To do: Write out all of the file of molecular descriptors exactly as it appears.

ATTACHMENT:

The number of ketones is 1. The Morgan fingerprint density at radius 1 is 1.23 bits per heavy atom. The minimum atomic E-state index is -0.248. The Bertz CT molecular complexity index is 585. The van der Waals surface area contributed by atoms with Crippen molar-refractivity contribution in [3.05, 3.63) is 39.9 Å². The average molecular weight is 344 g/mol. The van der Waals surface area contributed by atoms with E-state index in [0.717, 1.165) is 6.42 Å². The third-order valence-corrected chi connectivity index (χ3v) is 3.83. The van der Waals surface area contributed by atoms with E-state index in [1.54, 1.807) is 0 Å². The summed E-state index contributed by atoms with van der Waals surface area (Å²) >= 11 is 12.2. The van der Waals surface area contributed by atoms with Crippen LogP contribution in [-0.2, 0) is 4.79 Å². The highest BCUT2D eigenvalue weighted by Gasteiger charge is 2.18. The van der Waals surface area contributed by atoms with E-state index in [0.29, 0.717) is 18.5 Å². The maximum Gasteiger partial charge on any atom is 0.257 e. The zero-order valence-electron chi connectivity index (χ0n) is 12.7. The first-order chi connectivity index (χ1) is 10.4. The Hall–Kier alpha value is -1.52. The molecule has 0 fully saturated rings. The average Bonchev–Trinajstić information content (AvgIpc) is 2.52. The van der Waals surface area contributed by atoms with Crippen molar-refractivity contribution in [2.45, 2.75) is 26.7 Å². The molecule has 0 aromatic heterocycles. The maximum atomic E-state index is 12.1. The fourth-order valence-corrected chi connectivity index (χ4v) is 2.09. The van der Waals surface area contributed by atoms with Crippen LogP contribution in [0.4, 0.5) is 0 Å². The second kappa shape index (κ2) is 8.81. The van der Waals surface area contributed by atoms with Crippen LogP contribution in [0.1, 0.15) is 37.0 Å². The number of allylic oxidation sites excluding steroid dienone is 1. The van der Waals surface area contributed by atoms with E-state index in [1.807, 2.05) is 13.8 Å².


The number of ketones is 1. The Morgan fingerprint density at radius 1 is 1.23 bits per heavy atom. The minimum atomic E-state index is -0.248. The Bertz CT molecular complexity index is 585. The van der Waals surface area contributed by atoms with Crippen molar-refractivity contribution in [3.05, 3.63) is 39.9 Å². The average molecular weight is 344 g/mol. The van der Waals surface area contributed by atoms with E-state index in [0.717, 1.165) is 6.42 Å². The third-order valence-corrected chi connectivity index (χ3v) is 3.83. The van der Waals surface area contributed by atoms with E-state index in [1.54, 1.807) is 0 Å². The summed E-state index contributed by atoms with van der Waals surface area (Å²) >= 11 is 12.2. The van der Waals surface area contributed by atoms with Crippen LogP contribution in [-0.2, 0) is 4.79 Å². The highest BCUT2D eigenvalue weighted by Gasteiger charge is 2.18. The van der Waals surface area contributed by atoms with E-state index in [0.29, 0.717) is 18.5 Å². The maximum Gasteiger partial charge on any atom is 0.257 e. The zero-order valence-electron chi connectivity index (χ0n) is 12.7. The first-order chi connectivity index (χ1) is 10.4. The Hall–Kier alpha value is -1.52. The molecule has 0 fully saturated rings. The average Bonchev–Trinajstić information content (AvgIpc) is 2.52. The van der Waals surface area contributed by atoms with Crippen molar-refractivity contribution in [2.45, 2.75) is 26.7 Å². The molecule has 0 aromatic heterocycles. The maximum atomic E-state index is 12.1. The fourth-order valence-corrected chi connectivity index (χ4v) is 2.09. The van der Waals surface area contributed by atoms with Crippen LogP contribution in [0.4, 0.5) is 0 Å². The second kappa shape index (κ2) is 8.81. The van der Waals surface area contributed by atoms with Crippen LogP contribution in [0.1, 0.15) is 37.0 Å². The number of allylic oxidation sites excluding steroid dienone is 1. The van der Waals surface area contributed by atoms with E-state index in [1.807, 2.05) is 13.8 Å².